Op-Ed: No-Knock Warrants and the Castle Doctrine
The following op-ed is written by Keturah Herron, ACLU-KY Policy Strategist
If someone pounded on your door and kicked it open in the dark of night, what would you do?
When I learned of the Breonna Taylor case, I tried to put myself in the mind of Kenneth Walker, Taylor’s boyfriend. As police broke through their door in the middle of the night on March 13, 2020, neither knew who was forcibly entering their home. Fearing for their safety, Walker – a licensed gun owner – fired one round as a warning shot, injuring one of the officers entering Taylor’s Louisville home using a “no-knock” warrant.
I was devasted when I listened to Walker’s 911 call and heard him cry, "I don't know what is happening. Somebody kicked in the door and shot my girlfriend." Just minutes earlier, the two were watching a movie in bed. As she took her last breaths, Walker remained unaware the people he called for help were the same ones who had just shot his girlfriend.
While Taylor’s death gripped the country, I could not shake the idea of no-knock warrants. They allow armed officers to forcibly enter homes without knocking or announcing themselves. I tried to picture myself resting in bed and then hearing a BANG as my front door swung open. My first inclination would be to defend myself and my family. This is a basic, human response, and the Commonwealth agrees following the Castle Doctrine.
The Castle Doctrine is a state law giving Kentuckians the right to use deadly force to protect themselves, other people, and their property. It justifies force by allowing Kentuckians to assume a person entering their home intends to harm or kill them. The law also relieves people of “duty of retreat,” meaning there is no requirement to avoid conflict at all cost. No-knock warrants and the Castle Doctrine blatantly contradict each other. Together, they create deadly situations for civilians and law enforcement.
Many states began reexamining no-knock warrants after Louisville Metro Council unanimously passed Breonna’s Law in June 2020, banning no-knock warrants. Most recently, Virginia Governor Ralph Northam signed Breonna’s Law. Breonna Taylor’s mother, Tamika Palmer, was in attendance and said, "Breonna was an EMT and always wanted to save lives. With the passage of Breonna’s Law, she will save lives forever."
As we begin to reimagine public safety, we must also understand the dark history of no knock warrants. These deadly warrants originated during the Nixon administration’s failed war on drugs and have disproportionately been used to target Black and Brown people. In Louisville, courts approved at least 27 no-knock warrants in the two years prior to the ban. A Courier-Journal analysis of 22 of those warrants (several remain sealed by a judge) showed 82% of the listed suspects were Black and 68% were for addresses in the city's West End, where roughly 81% of residents are a racial or ethnic minority.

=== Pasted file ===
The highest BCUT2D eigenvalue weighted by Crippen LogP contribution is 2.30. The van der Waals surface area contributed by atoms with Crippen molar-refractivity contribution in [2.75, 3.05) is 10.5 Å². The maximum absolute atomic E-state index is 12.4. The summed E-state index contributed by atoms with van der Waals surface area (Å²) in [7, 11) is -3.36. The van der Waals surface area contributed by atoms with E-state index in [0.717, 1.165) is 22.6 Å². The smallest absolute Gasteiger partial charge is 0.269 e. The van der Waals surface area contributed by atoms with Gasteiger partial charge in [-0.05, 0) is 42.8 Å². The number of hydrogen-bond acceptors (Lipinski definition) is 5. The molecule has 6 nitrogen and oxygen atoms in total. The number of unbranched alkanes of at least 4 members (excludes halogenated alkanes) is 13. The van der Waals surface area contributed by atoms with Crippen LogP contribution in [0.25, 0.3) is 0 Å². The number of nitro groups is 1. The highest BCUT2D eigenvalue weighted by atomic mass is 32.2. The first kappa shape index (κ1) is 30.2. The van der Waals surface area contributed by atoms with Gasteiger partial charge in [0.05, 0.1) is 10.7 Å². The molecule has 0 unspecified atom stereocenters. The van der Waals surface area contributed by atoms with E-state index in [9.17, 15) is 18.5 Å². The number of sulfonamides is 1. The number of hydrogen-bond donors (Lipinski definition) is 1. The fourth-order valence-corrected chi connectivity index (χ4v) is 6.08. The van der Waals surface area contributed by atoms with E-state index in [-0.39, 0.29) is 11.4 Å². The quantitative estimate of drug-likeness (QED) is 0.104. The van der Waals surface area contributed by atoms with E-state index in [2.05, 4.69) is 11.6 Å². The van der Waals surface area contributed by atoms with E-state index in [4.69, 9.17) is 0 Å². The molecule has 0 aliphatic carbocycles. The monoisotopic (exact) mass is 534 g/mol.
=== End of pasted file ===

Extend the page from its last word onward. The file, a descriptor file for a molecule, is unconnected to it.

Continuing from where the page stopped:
The disproportionate targeting of Black and Brown people is not unique to Louisville. In 2014, researchers at the American Civil Liberties Union studied more than 800 SWAT raids nationally. Overall, 42 percent of targets were Black and 12 percent were Latino. Nearly two-thirds of the raids were for drug searches, and Black and Latino people
accounted for 61 percent of drug targets. SWAT teams found contraband in only about one third of the drug cases, meaning even if one believes a raid necessary for a drug search, innocent people were placed in life-threatening situations in roughly two out of every three drug raids. We must look at no-knock warrants through a lens of injustice. These legalized home invasions harm and terrorize Black communities.
It has been nearly 50 years since no-knock warrants were instituted. In this time, people have died, communities have suffered, and many people do not feel safe in their own homes. Now is the time to pass legislation that truly weighs law and justice. As Louisville Commonwealth Attorney Tom Wine said, “no amount of cocaine or marijuana or other drug or money from the sale of drugs is worth the life of one person, like Breonna Taylor, or a police officer.” The Kentucky General Assembly should pass Breonna’s Law in 2021 and join Virginia, Florida, and Oregon. Passing Breonna’s Law would be a step toward healing, justice, and the preservation of life.